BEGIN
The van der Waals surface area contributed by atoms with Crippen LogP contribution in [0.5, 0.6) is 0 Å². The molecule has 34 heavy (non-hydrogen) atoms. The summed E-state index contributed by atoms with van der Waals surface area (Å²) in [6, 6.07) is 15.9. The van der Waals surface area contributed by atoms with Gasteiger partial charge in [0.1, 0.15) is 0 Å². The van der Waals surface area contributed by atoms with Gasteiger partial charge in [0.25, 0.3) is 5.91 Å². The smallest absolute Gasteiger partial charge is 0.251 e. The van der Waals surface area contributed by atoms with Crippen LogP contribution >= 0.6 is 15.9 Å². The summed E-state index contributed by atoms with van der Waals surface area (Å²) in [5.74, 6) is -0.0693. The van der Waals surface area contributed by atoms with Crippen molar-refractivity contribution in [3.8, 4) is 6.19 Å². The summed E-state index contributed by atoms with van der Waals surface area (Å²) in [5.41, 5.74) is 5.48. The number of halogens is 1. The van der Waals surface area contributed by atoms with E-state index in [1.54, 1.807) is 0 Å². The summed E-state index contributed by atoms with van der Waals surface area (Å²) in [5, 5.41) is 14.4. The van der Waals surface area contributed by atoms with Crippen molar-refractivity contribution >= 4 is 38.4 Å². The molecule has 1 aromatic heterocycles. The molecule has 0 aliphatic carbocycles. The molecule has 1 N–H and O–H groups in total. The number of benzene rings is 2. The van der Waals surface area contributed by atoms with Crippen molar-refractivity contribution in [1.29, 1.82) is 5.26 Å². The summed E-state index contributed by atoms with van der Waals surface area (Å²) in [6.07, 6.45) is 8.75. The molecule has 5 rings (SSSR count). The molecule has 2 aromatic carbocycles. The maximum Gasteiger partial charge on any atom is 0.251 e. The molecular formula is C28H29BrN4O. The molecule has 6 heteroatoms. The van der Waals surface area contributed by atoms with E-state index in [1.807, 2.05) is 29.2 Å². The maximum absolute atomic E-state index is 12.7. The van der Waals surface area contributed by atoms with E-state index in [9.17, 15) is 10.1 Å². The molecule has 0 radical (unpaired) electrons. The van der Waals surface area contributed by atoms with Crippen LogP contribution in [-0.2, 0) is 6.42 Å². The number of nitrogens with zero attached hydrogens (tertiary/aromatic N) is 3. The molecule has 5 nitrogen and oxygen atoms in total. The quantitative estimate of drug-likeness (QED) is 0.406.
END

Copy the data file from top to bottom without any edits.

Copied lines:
The van der Waals surface area contributed by atoms with Crippen LogP contribution in [0.5, 0.6) is 0 Å². The molecule has 34 heavy (non-hydrogen) atoms. The summed E-state index contributed by atoms with van der Waals surface area (Å²) in [6, 6.07) is 15.9. The van der Waals surface area contributed by atoms with Gasteiger partial charge in [0.1, 0.15) is 0 Å². The van der Waals surface area contributed by atoms with Gasteiger partial charge in [0.25, 0.3) is 5.91 Å². The smallest absolute Gasteiger partial charge is 0.251 e. The van der Waals surface area contributed by atoms with Crippen LogP contribution >= 0.6 is 15.9 Å². The summed E-state index contributed by atoms with van der Waals surface area (Å²) in [5.74, 6) is -0.0693. The van der Waals surface area contributed by atoms with Crippen molar-refractivity contribution in [3.8, 4) is 6.19 Å². The summed E-state index contributed by atoms with van der Waals surface area (Å²) in [5.41, 5.74) is 5.48. The number of halogens is 1. The van der Waals surface area contributed by atoms with E-state index in [1.54, 1.807) is 0 Å². The summed E-state index contributed by atoms with van der Waals surface area (Å²) in [5, 5.41) is 14.4. The van der Waals surface area contributed by atoms with Crippen molar-refractivity contribution >= 4 is 38.4 Å². The molecule has 1 aromatic heterocycles. The molecule has 0 aliphatic carbocycles. The molecule has 1 N–H and O–H groups in total. The number of benzene rings is 2. The van der Waals surface area contributed by atoms with Crippen molar-refractivity contribution in [1.29, 1.82) is 5.26 Å². The summed E-state index contributed by atoms with van der Waals surface area (Å²) in [6.07, 6.45) is 8.75. The molecule has 5 rings (SSSR count). The molecule has 2 aromatic carbocycles. The maximum Gasteiger partial charge on any atom is 0.251 e. The molecular formula is C28H29BrN4O. The molecule has 6 heteroatoms. The van der Waals surface area contributed by atoms with E-state index in [1.807, 2.05) is 29.2 Å². The maximum absolute atomic E-state index is 12.7. The van der Waals surface area contributed by atoms with E-state index in [9.17, 15) is 10.1 Å². The molecule has 0 radical (unpaired) electrons. The van der Waals surface area contributed by atoms with Crippen LogP contribution in [-0.2, 0) is 6.42 Å². The number of nitrogens with zero attached hydrogens (tertiary/aromatic N) is 3. The molecule has 5 nitrogen and oxygen atoms in total. The quantitative estimate of drug-likeness (QED) is 0.406.